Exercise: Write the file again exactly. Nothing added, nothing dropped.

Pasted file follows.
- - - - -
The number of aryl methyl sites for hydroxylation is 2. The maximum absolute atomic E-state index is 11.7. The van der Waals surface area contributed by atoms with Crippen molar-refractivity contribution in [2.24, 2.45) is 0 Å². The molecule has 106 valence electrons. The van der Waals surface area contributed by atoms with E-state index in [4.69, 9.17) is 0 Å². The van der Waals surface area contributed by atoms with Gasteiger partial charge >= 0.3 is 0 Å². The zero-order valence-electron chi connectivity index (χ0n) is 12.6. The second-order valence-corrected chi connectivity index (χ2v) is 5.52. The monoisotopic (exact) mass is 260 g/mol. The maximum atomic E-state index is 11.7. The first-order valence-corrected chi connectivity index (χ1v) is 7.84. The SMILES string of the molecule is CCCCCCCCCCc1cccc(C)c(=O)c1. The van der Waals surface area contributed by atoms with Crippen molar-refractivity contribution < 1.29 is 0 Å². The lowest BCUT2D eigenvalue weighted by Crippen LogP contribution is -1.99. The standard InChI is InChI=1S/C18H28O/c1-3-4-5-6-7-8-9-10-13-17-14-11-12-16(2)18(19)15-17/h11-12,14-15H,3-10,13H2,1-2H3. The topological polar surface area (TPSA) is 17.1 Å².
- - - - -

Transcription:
The number of aryl methyl sites for hydroxylation is 2. The maximum absolute atomic E-state index is 11.7. The van der Waals surface area contributed by atoms with Crippen molar-refractivity contribution in [2.24, 2.45) is 0 Å². The molecule has 106 valence electrons. The van der Waals surface area contributed by atoms with E-state index in [4.69, 9.17) is 0 Å². The van der Waals surface area contributed by atoms with Gasteiger partial charge >= 0.3 is 0 Å². The zero-order valence-electron chi connectivity index (χ0n) is 12.6. The second-order valence-corrected chi connectivity index (χ2v) is 5.52. The monoisotopic (exact) mass is 260 g/mol. The maximum atomic E-state index is 11.7. The first-order valence-corrected chi connectivity index (χ1v) is 7.84. The SMILES string of the molecule is CCCCCCCCCCc1cccc(C)c(=O)c1. The van der Waals surface area contributed by atoms with Crippen molar-refractivity contribution < 1.29 is 0 Å². The lowest BCUT2D eigenvalue weighted by Crippen LogP contribution is -1.99. The standard InChI is InChI=1S/C18H28O/c1-3-4-5-6-7-8-9-10-13-17-14-11-12-16(2)18(19)15-17/h11-12,14-15H,3-10,13H2,1-2H3. The topological polar surface area (TPSA) is 17.1 Å².